# Does an operator of x commute with the differential operator with respect to x?

While solving a problem in Quantum Mechanics I got an expression $\frac{d}{dx}V(x)-V(x)\frac{d}{dx}$. The first term is just the derivative of the potential but the second one seems a bit weird. Is there a commutation relationship between the two operators? Can I just write the sum as zero?

• You mean that the operator is $L=V'(x)-V(x)\cdot\frac{d}{dx}$? If it is, it's not zero because if you apply it to a function $\psi(x)$ you get $L\psi=V'(x)\cdot\psi(x)-V(x)\cdot\psi'(x)$ which in general is not zero- – marco trevi Oct 2 '14 at 8:04
• You should tell us how your operator works on your wave functions... – marco trevi Oct 2 '14 at 8:05

In general, in quantum mechanics, but also in the general theory of first-order, linear differential operators, if $\psi \in H$ is a vector in some (possibly Hilbert) vector space $H$ and $A$ and $B$ are operators (not necessarily bounded) on $H$, we take $(AB) \psi \equiv A(B\psi)$. Thus

$(\dfrac{d}{dx} V(x))\psi = \dfrac{d}{dx}(V(x)\psi) = V^\prime(x) \psi + V(x) \psi^\prime, \tag{1}$

whereas

$(V(x)\dfrac{d}{dx})\psi = V(x)\psi^\prime. \tag{2}$

Thus

$[\dfrac{d}{dx}, V(x)]\psi = V^\prime(x) \psi \ne 0 \tag{3}$

in general. The same phenomenon occurs when considering vector fields as first order operators $X$ and functions $f(x)$, where

$X = \sum X_i(x) \dfrac{\partial}{\partial x_i}; \tag{4}$

then an easy calculation shows that

$[X, f]\psi = X(f) \psi; \tag{5}$

formulas such as (5) arise frequently when dealing with vector fields on manifolds etc.

Hope this helps. Cheers,

and as always.

Fiat Lux!!!

• Right, I saw what I was doing wrong. I had forgotten the second term in formula (1). I didn't realise that I have to apply the product rule. Thank you! It's clear now. – Suzanka Oct 3 '14 at 6:05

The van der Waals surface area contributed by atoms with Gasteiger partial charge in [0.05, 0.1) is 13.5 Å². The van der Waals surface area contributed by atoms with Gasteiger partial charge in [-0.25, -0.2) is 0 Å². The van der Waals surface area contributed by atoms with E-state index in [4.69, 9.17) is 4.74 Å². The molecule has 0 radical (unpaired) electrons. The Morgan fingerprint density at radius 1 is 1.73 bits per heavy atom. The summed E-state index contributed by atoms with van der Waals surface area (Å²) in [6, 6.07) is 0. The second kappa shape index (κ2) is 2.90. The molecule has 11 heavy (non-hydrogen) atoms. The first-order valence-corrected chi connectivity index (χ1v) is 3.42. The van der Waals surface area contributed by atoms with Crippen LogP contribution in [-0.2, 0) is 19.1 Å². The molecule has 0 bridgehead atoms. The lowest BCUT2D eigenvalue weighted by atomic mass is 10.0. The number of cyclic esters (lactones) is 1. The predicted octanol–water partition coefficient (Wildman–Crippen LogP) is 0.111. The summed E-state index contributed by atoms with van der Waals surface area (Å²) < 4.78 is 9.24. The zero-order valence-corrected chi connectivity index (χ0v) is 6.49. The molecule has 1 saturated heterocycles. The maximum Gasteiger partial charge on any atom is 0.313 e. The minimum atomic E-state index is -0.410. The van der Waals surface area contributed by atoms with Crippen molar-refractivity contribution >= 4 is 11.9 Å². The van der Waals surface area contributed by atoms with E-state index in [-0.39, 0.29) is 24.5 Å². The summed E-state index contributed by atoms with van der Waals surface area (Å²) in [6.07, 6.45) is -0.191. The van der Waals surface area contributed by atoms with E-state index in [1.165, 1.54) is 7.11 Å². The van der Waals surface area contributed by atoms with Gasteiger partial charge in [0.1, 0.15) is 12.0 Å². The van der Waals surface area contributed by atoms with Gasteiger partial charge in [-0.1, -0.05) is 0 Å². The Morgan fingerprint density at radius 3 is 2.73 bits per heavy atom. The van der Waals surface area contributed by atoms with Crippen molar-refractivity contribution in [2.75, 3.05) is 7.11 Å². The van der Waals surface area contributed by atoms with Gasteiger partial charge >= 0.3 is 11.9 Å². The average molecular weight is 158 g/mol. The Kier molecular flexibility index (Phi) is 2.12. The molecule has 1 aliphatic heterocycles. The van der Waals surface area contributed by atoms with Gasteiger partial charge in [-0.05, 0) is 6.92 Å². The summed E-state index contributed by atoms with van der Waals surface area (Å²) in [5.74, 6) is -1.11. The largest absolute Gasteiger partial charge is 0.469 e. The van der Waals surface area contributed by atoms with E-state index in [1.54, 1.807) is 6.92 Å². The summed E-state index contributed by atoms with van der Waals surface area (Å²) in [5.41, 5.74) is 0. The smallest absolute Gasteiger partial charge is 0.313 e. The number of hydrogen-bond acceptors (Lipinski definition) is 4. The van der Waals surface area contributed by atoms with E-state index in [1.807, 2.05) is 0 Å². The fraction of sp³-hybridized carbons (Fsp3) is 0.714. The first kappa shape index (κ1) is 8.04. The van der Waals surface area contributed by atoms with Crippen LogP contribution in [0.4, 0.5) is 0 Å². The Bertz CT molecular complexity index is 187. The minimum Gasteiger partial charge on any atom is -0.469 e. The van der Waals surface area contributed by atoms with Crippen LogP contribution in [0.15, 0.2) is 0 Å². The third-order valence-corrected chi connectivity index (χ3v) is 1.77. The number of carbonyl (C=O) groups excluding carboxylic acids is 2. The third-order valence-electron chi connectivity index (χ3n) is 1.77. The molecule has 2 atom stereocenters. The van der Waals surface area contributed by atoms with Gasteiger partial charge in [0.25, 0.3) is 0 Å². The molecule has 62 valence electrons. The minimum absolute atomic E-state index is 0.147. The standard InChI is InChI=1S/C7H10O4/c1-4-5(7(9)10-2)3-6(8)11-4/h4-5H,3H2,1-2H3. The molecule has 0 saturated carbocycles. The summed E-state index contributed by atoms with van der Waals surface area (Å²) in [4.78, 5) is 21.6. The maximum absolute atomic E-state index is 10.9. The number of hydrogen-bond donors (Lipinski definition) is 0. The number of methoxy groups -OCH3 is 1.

• Well, I'm glad to help out, especially if it means advancing the cause of theoretical chemistry! ;-) By the way, if you find the answer helpful, you might consider "accepting" it (green check mark). Your decision of course. Hope to see you around MSE. Cheers! – Robert Lewis Oct 3 '14 at 6:22

Let us use an overline $\;\overline{(\cdots)}\;$ to stress an expression $\;(\cdots)\;$ is an operator over the space of functions that are sufficiently regular for everything to make sense. In quantum mechanics, this is the space of wave functions. The expression at hand really means $$\overline{\frac{d}{dx}}\overline{V(x)} - \overline{V(x)}\overline{\frac{d}{dx}}\tag{*1}$$ which is a commutator of two operators:

• $\displaystyle\;\overline{\frac{d}{dx}}\;$ is the operator differentiating expression on its right with respect to $x$.

• $\displaystyle\;\overline{V(x)}\;$ is the operator of multiplying a function on its right by the scalar function $V(x)$.

If you apply this commutator to a function $\phi$, you get another function $\psi$.

$$\left[\overline{\frac{d}{dx}}\overline{V(x)} - \overline{V(x)}\overline{\frac{d}{dx}}\right]\phi = \psi$$

To see what this means, you need to evaluate both side at some real number $s$. You get

\begin{align} \psi(s) = & \left\{\left[\overline{\frac{d}{dx}}\overline{V(x)} - \overline{V(x)}\overline{\frac{d}{dx}}\right]\phi\right\}(s)\\ &= \left.\frac{d}{dx}\left(V(x)\phi(x)\right) - V(x)\frac{d}{dx}\left(\phi(x)\right)\right|_{x=s}\\ &= V'(s) \phi(s)\\ &= \left\{\overline{V'(x)}\phi\right\}(s) \end{align} Since this is true for all $s$, this leads to

$$\psi = \left[\overline{\frac{d}{dx}}\overline{V(x)} - \overline{V(x)}\overline{\frac{d}{dx}}\right]\phi = \overline{V'(x)}\phi$$

Since this is true for all $\phi$, we find

$$\overline{\frac{d}{dx}}\overline{V(x)} - \overline{V(x)}\overline{\frac{d}{dx}} = \overline{V'(x)}$$

i.e. the operator $(*1)$ is equal to the operator $\overline{V'(x)}$ which multiplying the function at its right by the scalar function $V'(x)$.

When one work with this sort of expressions, one will typically abuse the notation and write the whole mess as

$$\frac{d}{dx} V(x) - V(x) \frac{d}{dx} = V'(x)$$

When one see an expression like this in quantum mechanics, one should be careful. It can mean different things on different situations.

No, this is an operator $\displaystyle (\frac{d}{dx}V(x)-V(x)\frac{d}{dx})\psi=(\frac{d}{dx}V(x))\cdot\psi-V(x)\frac{d\psi}{dx}$ or something...

The weird form refers to the Lie bracket $\displaystyle\left[\frac{d}{dx},V\right]$ in Liealgebra.